than expected 10%, and that is your bloomberg business flash. francine: thank you so much. this is what your markets are doing. a lot of us focus on the markets on what we heard from a dharna a couple of days ago -- moderna a couple of days ago. in the u.k., this is the first time we saw a negative yielding bond sale and the debate on whether this country will see negative rate. bonds rising, european stocks bearing declines. the bond is 1.2259. tom: i look at the green on the screen and it is a nice update. ae vix at a 28 handle, now to 26, but worth watching. worth watching the enthusiasm we see in the market. switzerland at a critical point,
when i look at euro-swissie, and it is one of those disinflation deflation indicators almost on a global basis, it was surprisingly weaker yesterday. that is reversed and we see new strength. jeffrey kendrick reaffirmed swiss franc strength with a vengeance, and that is something worth watching on global wall street to see how the dynamics of the disinflation call play out. that goes right back to governor bailey and the comments we will see this morning. francine: we are expecting governor bailey to talk this afternoon. we will bring you that coverage on bloomberg tv. going back to what we heard from the u.k. today, the timing for investors betting on the first ever bond seal -- sale with rates below zero for the first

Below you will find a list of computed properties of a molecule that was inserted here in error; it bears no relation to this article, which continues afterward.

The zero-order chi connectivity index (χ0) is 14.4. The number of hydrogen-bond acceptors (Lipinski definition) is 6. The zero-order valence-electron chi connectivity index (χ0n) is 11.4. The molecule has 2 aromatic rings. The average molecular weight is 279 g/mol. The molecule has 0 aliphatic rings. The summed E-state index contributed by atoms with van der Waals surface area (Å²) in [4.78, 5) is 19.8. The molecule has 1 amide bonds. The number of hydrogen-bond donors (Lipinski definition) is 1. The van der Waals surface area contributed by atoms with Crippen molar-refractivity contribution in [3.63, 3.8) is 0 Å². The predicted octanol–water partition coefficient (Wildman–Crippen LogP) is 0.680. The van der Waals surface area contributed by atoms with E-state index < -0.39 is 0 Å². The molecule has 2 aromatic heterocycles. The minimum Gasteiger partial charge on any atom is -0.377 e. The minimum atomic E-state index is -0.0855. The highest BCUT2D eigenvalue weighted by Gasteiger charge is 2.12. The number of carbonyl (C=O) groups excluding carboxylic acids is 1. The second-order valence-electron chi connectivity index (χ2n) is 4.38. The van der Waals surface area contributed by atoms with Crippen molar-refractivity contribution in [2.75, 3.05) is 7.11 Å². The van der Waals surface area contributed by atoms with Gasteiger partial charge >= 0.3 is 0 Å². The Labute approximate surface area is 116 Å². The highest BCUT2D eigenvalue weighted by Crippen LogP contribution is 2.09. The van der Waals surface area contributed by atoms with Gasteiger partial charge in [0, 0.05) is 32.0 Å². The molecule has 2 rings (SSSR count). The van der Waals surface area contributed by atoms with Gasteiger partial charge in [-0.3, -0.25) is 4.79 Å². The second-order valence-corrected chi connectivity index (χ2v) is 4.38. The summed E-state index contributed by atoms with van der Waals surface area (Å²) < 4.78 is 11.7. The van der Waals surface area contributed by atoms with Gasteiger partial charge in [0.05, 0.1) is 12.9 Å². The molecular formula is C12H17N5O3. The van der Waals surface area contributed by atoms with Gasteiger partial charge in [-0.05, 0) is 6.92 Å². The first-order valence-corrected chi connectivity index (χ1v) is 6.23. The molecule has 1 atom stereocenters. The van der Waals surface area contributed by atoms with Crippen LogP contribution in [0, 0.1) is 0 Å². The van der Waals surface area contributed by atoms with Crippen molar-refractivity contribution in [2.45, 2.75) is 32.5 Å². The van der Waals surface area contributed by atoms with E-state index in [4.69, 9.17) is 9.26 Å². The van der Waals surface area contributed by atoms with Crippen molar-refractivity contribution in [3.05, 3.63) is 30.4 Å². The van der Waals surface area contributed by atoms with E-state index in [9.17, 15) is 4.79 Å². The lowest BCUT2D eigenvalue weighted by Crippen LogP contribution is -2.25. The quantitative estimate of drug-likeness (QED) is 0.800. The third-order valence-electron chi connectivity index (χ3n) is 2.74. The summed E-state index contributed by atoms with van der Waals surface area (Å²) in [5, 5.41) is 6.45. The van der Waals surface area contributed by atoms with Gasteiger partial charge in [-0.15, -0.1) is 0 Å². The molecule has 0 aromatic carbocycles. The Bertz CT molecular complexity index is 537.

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--er steven mnuchin, austere look for further stimulus. markets well this morning, "unsteady." this positive recovery prediction is dampened by when will we see vaccines? yes, brazilica -- -- on the pandemic. will africa spread from cairo south and dutch of the virus spread from cairo south -- the virus spread from cairo south and south african north? an